A Saturday morning kids' Science Show based on an award winning comic strip, Beakman's World was a fast-paced romp through topics germane to any kid's lives, like "How is snot formed?" and "Why do we fart?" (The latter was saved for the very last episode).The show starred Beakman, played by puppeteer Paul Zaloom, as he answered questions from viewers with a zany tower wig and a green lab-coat. Helping him on his quest for science is guy-in-a-rat-suit (and resident skeptic who would be a Deadpan Snarker if he weren't wrong all the time) Lester (played by the late puppeteer Mark Ritts), and the lovely young female assistant, of which there would eventually number three (Alanna Ubach as Josie; Eliza Schneider as Liza; and Senta Moses as Phoebe).The structure of the show was pretty controlled for being so chaotic. Each episode started with The Teaser, in which South Pole penguins Don and Herb (a Shout-Out to Mr. Wizard, aka Don Herbert) turned on the show after some witty hijinks. The first act focused entirely on one question(or, less often, a series of questions revolving around a single topic). The second act was Beakmania, a rapid-fire run through many short questions, followed by a longer skit with a fun experiment or The Beakman Challenge. The third act was much like the first, focusing on another single question. The Tag gave the viewer one more piece of information, then ended with Don and Herb turn off Beakman after some witty hijinks.Some staples of the show included Famous Dead Guys who'd drop by the studio, accompanied by the sudden disappearance of one of the cast (wink, wink), to tackle the question at hand. There were also several skits besides the Beakman Challenge that occured on Beakmania, including "Those Disgusting Animals" and "Cooking with Art Burn".The show lasted from September, 1992 to March, 1997. A total of three-and-a-half seasons' worth of shows stretched out to a full five seasons, first on TLC, then on CBS. The show has also run in syndication (first before moving from TLC to CBS, then more recently starting in 2007), as well as Spanish-dubbed reruns on Univision's kids block, Planeta U.As it ran during the same stretch as Bill Nye the Science Guy, the two shows get compared often.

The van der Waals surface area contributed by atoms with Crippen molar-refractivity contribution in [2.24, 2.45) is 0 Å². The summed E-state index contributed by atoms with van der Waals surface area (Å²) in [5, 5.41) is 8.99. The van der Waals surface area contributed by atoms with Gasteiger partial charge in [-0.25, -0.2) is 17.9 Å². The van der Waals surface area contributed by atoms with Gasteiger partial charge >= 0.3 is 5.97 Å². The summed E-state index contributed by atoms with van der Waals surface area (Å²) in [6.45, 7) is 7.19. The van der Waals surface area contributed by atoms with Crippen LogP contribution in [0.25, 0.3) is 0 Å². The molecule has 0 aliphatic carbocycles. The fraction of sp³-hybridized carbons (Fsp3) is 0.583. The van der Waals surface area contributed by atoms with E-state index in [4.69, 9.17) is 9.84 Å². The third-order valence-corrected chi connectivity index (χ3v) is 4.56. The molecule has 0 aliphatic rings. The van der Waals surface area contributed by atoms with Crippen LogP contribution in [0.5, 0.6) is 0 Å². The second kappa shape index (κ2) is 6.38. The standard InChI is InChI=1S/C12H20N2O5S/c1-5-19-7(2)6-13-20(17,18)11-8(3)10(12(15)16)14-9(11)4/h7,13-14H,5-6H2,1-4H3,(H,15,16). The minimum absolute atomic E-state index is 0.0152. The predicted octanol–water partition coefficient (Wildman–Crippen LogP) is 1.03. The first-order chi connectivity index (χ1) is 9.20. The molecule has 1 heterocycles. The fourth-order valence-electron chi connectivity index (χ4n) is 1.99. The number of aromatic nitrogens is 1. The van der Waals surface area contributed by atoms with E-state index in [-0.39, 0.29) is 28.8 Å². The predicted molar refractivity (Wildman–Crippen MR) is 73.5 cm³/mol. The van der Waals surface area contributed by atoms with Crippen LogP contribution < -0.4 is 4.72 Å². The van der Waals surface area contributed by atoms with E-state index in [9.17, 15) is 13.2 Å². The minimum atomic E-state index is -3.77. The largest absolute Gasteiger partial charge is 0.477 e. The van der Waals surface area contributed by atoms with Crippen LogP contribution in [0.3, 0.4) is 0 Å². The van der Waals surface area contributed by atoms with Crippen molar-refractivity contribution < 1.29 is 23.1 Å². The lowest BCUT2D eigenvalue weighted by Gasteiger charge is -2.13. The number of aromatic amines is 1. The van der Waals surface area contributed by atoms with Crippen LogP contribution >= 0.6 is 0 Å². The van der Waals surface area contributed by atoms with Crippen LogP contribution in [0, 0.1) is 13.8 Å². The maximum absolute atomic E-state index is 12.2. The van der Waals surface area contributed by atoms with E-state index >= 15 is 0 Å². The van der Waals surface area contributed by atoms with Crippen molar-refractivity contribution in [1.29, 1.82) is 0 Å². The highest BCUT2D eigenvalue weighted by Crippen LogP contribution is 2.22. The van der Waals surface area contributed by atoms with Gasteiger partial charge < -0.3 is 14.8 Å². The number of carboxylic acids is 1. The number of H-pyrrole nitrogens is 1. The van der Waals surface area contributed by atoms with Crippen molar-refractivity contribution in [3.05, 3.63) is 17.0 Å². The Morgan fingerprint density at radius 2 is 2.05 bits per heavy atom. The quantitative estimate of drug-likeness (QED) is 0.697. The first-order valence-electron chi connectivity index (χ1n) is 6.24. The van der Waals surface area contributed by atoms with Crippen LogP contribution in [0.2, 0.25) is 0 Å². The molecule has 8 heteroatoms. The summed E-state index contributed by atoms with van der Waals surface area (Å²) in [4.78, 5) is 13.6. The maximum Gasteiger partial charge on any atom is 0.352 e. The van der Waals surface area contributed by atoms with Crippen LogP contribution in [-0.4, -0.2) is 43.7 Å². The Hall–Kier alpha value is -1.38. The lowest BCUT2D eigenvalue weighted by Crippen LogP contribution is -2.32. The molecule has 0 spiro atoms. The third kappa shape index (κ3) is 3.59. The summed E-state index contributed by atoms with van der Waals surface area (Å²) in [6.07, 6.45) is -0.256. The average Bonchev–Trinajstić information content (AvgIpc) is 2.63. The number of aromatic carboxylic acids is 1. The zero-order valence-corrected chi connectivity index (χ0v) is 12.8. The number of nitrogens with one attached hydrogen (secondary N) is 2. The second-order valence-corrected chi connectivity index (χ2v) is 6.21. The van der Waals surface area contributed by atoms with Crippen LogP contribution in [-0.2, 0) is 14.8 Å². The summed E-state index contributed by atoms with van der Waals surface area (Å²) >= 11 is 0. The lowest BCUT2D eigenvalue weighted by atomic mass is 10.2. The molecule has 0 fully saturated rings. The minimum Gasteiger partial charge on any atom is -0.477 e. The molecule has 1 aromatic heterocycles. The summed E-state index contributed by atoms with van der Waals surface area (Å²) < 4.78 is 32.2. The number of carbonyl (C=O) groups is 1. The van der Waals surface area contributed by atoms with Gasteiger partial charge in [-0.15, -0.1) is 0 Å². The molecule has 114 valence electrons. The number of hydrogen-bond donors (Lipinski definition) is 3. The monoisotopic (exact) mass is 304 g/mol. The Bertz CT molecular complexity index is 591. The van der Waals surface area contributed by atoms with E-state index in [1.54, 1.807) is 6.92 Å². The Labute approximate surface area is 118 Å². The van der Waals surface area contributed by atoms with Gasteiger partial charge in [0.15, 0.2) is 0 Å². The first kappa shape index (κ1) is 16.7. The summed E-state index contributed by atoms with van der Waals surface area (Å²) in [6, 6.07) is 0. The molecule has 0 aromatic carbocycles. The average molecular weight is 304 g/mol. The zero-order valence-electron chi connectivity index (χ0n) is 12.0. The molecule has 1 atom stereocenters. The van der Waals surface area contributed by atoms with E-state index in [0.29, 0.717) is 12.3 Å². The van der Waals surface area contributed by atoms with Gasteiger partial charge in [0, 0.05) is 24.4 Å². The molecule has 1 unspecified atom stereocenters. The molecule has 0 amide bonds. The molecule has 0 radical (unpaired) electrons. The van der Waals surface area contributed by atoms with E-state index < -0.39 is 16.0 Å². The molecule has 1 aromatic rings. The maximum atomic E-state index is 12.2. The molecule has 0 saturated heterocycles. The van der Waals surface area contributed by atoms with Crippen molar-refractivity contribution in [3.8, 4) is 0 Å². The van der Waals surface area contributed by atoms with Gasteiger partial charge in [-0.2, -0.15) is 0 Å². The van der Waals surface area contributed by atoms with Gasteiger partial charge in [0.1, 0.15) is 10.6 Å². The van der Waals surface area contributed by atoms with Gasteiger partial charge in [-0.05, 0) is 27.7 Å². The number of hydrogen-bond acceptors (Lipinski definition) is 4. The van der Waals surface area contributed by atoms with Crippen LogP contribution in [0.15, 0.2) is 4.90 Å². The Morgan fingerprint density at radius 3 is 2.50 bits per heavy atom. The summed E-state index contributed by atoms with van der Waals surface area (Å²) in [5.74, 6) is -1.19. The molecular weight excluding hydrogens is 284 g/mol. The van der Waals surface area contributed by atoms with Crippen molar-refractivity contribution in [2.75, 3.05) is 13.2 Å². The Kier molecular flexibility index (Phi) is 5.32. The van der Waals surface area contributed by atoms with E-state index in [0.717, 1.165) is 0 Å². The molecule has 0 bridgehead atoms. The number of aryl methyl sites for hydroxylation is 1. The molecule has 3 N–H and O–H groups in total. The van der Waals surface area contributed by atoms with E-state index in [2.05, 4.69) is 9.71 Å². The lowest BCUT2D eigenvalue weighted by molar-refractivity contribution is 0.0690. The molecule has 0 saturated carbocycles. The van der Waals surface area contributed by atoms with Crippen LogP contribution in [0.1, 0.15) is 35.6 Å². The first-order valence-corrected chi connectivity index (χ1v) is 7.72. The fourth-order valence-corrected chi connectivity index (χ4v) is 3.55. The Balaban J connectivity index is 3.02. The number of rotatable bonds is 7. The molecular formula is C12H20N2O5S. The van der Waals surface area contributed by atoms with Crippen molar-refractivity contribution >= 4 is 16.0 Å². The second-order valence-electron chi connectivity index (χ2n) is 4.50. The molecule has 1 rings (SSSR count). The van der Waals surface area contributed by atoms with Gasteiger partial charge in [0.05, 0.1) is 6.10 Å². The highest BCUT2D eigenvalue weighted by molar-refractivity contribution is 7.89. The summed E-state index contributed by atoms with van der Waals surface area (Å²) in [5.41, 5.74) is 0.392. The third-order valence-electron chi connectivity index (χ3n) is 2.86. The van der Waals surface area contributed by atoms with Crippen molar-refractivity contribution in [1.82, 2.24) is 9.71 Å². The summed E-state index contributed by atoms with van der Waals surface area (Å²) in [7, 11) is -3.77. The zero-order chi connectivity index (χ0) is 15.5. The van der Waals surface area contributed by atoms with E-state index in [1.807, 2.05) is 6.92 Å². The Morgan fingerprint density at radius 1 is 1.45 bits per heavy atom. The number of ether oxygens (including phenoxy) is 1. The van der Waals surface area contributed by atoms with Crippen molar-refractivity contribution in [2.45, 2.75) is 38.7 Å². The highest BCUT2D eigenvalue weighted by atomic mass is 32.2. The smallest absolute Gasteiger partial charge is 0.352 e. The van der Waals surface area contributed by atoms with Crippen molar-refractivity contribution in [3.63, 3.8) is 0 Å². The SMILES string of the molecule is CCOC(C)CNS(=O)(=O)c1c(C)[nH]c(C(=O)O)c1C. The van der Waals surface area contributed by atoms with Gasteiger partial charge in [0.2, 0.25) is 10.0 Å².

Becoming the Costume: In a way; Lester apparently has an empathic connection with his rat suit...causing him to cry when Beakman stands on the suit's tail, and causing him to burst into giggle fits when someone tickles his rat feet...when he's not even wearing them.
Brick Break: Done in a "Wide Beak-World of Sports Segment", with Lester breaking his hand on the board, and then Phoebe successfully breaking it.
Don't Try This at Home: Rarely; most experiments could be done at home if done as instructed and with parental supervision, and indeed, were often designed and were encouraged to be done by the children who watched the show.
Exact Words: In one of the few times Lester was able to technically do the Beakman's challenge, Beakman challenged Lester to raise something without lifting up his arms. He had Beakman take it and then threatened him into lifting it.
Genre Savvy: Lester would occasionally succumb to the inevitable and inform Beakman that he was not going to pooh-pooh the latest Challenge, because he knew from experience Beakman was going to turn out to be right and make Lester look foolish in the process.
Getting Crap Past the Radar: Herb: "Turn Beakman on." Don [sensually]: "I love you, Beakman." Lester the Rat was shown on the phone to an unidentified female telling her that "I can keep the nose on if that's what you like..."
While pretending to be a Dingo in a segment about dogs, Lester pulls off a pun that can be considered literally getting crap past the radar:
Lester: *holds a basket of berries* And these are my dingo berries.
In one scene, Lester is reading A Ratboy magazine, which he scrambles to hide when Beakman and Liza come into the scene.
Roy G Biv is quite obviously The Stoner. Pointed out in his second appearance, when he admits that his memories of his last visit were pretty hazy, and Beakman notes afterward that they were lucky he even found his way to the lab.
Calling a pair of doohickies that demonstrate rotational inertia "Beakman Rotational Aerodynamic Thingies"...gives way to plenty of "spinning our thingies" jokes...
The entire last segment, on flatulence, but especially when Beakman says that the gas has to go through the...drumroll please...ANAL SPHINCTER!
You might note the similarities some of the background music has to that of Rugrats. Denis Hannigan and Rusty Andrews composed background music for both shows.